Remember, however, that his is not the king/queen of England, but rather the great king who the prophet Isaiah foretold would come, and so we should not be afraid to make ourselves subjects of this king. In fact, we should have a healthy fear of not submitting ourselves to this king and his order, because, as John the Baptist relates, He is coming with his winnowing fan in his hand to clear his threshing floor; gathering his wheat into his barn and throwing the chaff into an unquenchable fire. The wheat are those who have subjected themselves to his authority and the chaff are those who haven’t. The wheat, therefore, will be taken up into glory on the last day and the chaff will be left to descend into everlasting death.
Our task of preparation, therefore, is one in which we examine ourselves—soberly, yet seriously—and ask ourselves, “In what ways am I denying to be a faithful subject of my king?” The answers to these questions are what we call “sins”: ways in which we have denied to act as faithful subjects of our king. Then, having identified those things, we must make a positive decision to turn from those ways and subject ourselves to him with our whole hearts, minds, bodies, and strength once again. This starts with a good sacramental confession and continues through changed behaviors and attitudes. The former is simple enough to complete (there are many opportunities for one to make a confession every week). The latter, however, will take a good amount of work. You’ll know that you’ve done it, however, when you’ve detached yourselves from your wants and desires and seek rather to know and to do what God wants: which is to spread the good news of Jesus and to relieve suffering wherever you are able. My friends, this is true repentance, and this is the way that we are called to prepare for the coming of Christ our King.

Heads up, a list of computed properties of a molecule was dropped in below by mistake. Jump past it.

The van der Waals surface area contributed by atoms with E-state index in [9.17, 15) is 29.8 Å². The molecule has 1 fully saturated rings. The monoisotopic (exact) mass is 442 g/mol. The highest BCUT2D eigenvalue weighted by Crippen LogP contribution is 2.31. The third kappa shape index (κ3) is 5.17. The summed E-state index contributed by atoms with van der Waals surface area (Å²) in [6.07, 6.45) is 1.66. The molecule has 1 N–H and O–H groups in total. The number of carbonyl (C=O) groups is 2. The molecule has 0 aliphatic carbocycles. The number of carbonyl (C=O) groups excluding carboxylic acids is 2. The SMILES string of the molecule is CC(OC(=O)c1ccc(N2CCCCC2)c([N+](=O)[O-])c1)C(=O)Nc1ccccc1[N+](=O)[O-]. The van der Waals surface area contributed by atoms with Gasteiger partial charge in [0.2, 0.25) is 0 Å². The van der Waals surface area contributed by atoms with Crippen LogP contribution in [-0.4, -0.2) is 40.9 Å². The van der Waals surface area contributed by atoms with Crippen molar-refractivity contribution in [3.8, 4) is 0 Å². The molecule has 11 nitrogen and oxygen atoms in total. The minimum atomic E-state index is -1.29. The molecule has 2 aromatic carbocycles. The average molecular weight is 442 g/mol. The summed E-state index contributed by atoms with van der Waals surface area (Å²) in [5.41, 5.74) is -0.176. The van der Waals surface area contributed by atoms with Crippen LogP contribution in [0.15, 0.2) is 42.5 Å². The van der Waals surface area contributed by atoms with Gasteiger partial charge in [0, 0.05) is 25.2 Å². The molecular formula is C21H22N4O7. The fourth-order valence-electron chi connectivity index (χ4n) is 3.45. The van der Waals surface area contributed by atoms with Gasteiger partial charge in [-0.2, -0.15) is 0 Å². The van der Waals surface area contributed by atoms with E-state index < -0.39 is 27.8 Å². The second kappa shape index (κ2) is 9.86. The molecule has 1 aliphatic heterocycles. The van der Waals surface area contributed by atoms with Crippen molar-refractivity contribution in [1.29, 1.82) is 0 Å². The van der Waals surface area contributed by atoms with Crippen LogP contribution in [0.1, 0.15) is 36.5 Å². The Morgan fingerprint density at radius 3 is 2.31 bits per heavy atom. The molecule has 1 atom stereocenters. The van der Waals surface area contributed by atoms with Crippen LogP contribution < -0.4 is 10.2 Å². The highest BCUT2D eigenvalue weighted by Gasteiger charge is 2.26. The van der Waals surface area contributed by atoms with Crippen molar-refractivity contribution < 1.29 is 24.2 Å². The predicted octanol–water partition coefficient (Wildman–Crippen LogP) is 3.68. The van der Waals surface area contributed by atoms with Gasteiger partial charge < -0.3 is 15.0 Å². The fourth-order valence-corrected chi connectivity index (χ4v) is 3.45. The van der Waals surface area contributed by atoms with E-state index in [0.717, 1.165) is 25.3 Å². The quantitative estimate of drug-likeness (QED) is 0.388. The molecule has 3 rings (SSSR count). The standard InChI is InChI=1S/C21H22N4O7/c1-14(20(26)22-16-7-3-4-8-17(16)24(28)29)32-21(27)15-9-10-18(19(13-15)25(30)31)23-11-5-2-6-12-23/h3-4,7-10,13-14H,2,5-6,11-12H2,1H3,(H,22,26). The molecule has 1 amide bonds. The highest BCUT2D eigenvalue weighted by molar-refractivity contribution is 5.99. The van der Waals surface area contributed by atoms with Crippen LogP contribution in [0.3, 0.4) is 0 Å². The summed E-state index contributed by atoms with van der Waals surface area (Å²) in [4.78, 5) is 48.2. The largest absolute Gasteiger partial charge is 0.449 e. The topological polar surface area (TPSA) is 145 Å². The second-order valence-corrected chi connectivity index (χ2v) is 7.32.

Last week I warned you all about a specter running around called “The Christmas Spirit” that convinces people to believe in a domesticated Christmas: a Christmas that’s all about family reunions, meals, and shared gifts. This, I argued, is a false spirit, because the true Spirit of Christmas is the one that leads us to prepare for and to hail the coming of Christ our King. This week, we see clearly who is this king for whom we are preparing and the way for us to prepare for him to come. My brothers and sisters let us earnestly take up this work of repentance with great hope in our hearts: for Christ our King loves us and longs for the day when he will return to take us up into his glory. This Eucharist, in which his advent is made present to us even now, is the guarantee of this truth. Let us, then, not be afraid: for his kingdom of justice and peace awaits us.
Given at Saint Mary’s Cathedral: Lafayette, IN – December 8th, 2019